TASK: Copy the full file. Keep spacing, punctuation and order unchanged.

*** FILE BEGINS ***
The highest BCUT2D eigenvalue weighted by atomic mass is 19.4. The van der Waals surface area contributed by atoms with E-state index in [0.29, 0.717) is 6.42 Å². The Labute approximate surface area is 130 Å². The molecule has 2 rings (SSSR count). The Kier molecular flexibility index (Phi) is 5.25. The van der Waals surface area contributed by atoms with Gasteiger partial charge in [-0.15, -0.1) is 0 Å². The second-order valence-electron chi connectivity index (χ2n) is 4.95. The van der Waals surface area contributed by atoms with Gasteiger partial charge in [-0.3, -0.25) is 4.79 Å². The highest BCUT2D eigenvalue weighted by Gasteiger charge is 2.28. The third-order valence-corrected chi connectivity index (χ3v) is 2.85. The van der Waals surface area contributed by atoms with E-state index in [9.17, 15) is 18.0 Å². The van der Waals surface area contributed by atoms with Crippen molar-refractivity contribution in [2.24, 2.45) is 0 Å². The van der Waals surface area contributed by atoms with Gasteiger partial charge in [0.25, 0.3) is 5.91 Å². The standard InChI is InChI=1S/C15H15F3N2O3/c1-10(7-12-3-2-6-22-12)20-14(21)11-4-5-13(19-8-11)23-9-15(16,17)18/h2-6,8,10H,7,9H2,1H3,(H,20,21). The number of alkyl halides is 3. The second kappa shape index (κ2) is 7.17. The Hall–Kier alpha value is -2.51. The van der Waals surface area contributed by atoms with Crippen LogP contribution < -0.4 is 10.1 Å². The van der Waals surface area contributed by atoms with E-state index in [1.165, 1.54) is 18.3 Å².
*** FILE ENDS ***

The highest BCUT2D eigenvalue weighted by atomic mass is 19.4. The van der Waals surface area contributed by atoms with E-state index in [0.29, 0.717) is 6.42 Å². The Labute approximate surface area is 130 Å². The molecule has 2 rings (SSSR count). The Kier molecular flexibility index (Phi) is 5.25. The van der Waals surface area contributed by atoms with Gasteiger partial charge in [-0.15, -0.1) is 0 Å². The second-order valence-electron chi connectivity index (χ2n) is 4.95. The van der Waals surface area contributed by atoms with Gasteiger partial charge in [-0.3, -0.25) is 4.79 Å². The highest BCUT2D eigenvalue weighted by Gasteiger charge is 2.28. The third-order valence-corrected chi connectivity index (χ3v) is 2.85. The van der Waals surface area contributed by atoms with E-state index in [9.17, 15) is 18.0 Å². The van der Waals surface area contributed by atoms with Crippen molar-refractivity contribution in [2.24, 2.45) is 0 Å². The van der Waals surface area contributed by atoms with Gasteiger partial charge in [0.25, 0.3) is 5.91 Å². The standard InChI is InChI=1S/C15H15F3N2O3/c1-10(7-12-3-2-6-22-12)20-14(21)11-4-5-13(19-8-11)23-9-15(16,17)18/h2-6,8,10H,7,9H2,1H3,(H,20,21). The number of alkyl halides is 3. The second kappa shape index (κ2) is 7.17. The Hall–Kier alpha value is -2.51. The van der Waals surface area contributed by atoms with Crippen LogP contribution < -0.4 is 10.1 Å². The van der Waals surface area contributed by atoms with E-state index in [1.165, 1.54) is 18.3 Å².